About the Air Transport Auxiliary (ATA)
Anything to Anywhere – A true story of courage, skill and sacrifice
Air Transport Auxiliary (ATA), founded at the outbreak of World War II, was a civilian organization which made an enormous contribution to victory by taking over from service pilots the task of ferrying RAF and RN warplanes between factories, maintenance units and front-line squadrons. During the war, 1245 men and women from 25 countries ferried a total of 309,000 aircraft of 147 different types, without radios, with no instrument flying instruction and at the mercy of the British weather. Often they were presented with a type of plane they had never seen before.
Air Transport Auxiliary’s headquarters was at White Waltham airfield near Maidenhead from February 1940 until 30th November 1945. White Waltham is still the spiritual home of ATA and one of the world’s largest collection of ATA memorabilia is held by Maidenhead Heritage Centre, just one minute’s flying away by Spitfire.
HOW ATA BEGAN
The idea of using civilian pilots as a kind of Territorial Air Force was put forward in 1938, when the Civil Air Guard was formed to offer subsidized flying training to people up to 50 years old. There were also many pilots who had learned to fly in the 1920’s and 1930’s who were either too old or unfit for RAF service but wanted to use their flying skills in some way in the impending conflict. Air Transport Auxiliary came into being in September 1939 as an adjunct of the airline BOAC.
Initially it was envisaged that the pilots would fly light aircraft to transport mail, dispatches, medical supplies, etc. But within six months ATA started to take over from service pilots the ferrying of trainer aircraft, then fighters, bombers and even flying boats from factories and stores to front-line squadrons. This contributed to the war effort by releasing fully-trained RAF and RN pilots for combat duties.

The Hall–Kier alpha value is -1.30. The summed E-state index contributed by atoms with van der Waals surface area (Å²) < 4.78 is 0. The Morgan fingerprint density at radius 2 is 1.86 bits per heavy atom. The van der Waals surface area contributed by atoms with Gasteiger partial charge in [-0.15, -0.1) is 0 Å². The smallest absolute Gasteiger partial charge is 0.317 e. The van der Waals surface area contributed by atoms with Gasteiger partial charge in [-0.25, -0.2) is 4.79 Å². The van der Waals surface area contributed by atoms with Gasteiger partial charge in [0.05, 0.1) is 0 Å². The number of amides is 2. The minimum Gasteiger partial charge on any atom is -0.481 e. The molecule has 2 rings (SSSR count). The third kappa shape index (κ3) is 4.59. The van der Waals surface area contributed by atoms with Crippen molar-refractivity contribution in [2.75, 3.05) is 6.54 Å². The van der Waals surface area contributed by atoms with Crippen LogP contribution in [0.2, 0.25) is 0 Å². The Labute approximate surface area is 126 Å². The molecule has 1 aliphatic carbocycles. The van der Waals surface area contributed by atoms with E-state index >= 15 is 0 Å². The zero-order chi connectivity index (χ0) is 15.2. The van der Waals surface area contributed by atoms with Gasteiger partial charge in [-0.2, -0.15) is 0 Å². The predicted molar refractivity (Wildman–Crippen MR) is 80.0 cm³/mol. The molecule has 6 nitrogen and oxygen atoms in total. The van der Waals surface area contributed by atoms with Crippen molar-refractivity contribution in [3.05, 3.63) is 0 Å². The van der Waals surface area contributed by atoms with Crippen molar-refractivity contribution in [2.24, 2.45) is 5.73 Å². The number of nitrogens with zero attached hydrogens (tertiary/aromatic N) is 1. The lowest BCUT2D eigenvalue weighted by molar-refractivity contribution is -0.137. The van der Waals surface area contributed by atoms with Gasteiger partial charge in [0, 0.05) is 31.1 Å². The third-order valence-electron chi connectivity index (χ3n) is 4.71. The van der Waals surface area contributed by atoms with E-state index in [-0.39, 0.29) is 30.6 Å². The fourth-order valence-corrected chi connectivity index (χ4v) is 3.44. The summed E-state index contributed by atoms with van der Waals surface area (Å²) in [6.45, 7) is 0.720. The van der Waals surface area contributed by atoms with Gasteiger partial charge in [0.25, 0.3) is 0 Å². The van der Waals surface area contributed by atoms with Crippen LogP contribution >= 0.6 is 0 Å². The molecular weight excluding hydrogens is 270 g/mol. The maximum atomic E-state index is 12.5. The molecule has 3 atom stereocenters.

ATA expanded rapidly and credit for turning it into a well-oiled machine goes to its Commanding Officer, Gerard d’Erlanger, a private pilot who was a director of the pre-war British Airways. He joked that ATA stood for “Ancient and Tattered Airmen”. The first recruits, though widely experienced, were either too old or unfit for active service, some having served in World War I. There was even a retired admiral, and Charles Dutton and Stewart Keith-Jopp both had only one arm: this handicap did not stop them flying aircraft such as the Spitfire and the Typhoon.
WOMEN JOIN AND DO “A MAN’S JOB”
The first 8 women joined ATA on New Year’s Day 1940, recruited into this man’s world by Pauline Gower, who had made a living giving joy rides. Despite their experience, the women were restricted to flying non-operational types of plane, such as trainers or communications aircraft. They were also paid 20% less than the men, which was typical of the times.
With quiet persistence, Pauline Gower eventually won equal flying opportunities for her ladies. On 19 July 1941 Winnie Crossley was the first woman to be checked out on a Hurricane fighter, and from then on the sky was the limit.
In autumn 1942 First Officer Lettice Curtis became the first woman to fly a 4-engined bomber, an achievement shared by just 11 ATA women. Finally in 1943, the women were awarded equal pay to their male colleagues, making ATA one of the first Equal Opportunities Employers.
During the war ATA employed 168 women, including the famous trail-blazing pilot Amy Johnson (killed in January 1941) and a large contingent from the USA, who were recruited by the famous American pilot Jacqueline Cochrane.
The female pilots became known at the “ATA-girls”; flying Spitfires was an amazing thing for women to do, and so they were given a great deal of publicity, to the chagrin of some of the men!
LEGION OF THE AIR
Men and women came from all over the world to join ATA. Eventually, 25 nations were represented, including Canada, Australia, New Zealand, South Africa and the USA. There were pilots from Chile, Russia and India. There was even a royal prince from Siam. The largest contingent from Europe were 17 Poles, including three women who reached Britain after escaping via the Balkans and France. Flight Captain Klemens Dlugaszewski had years of experience with LOT Polish Airlines and had such an unpronounceable name that he was known as “Captain Double Whisky”.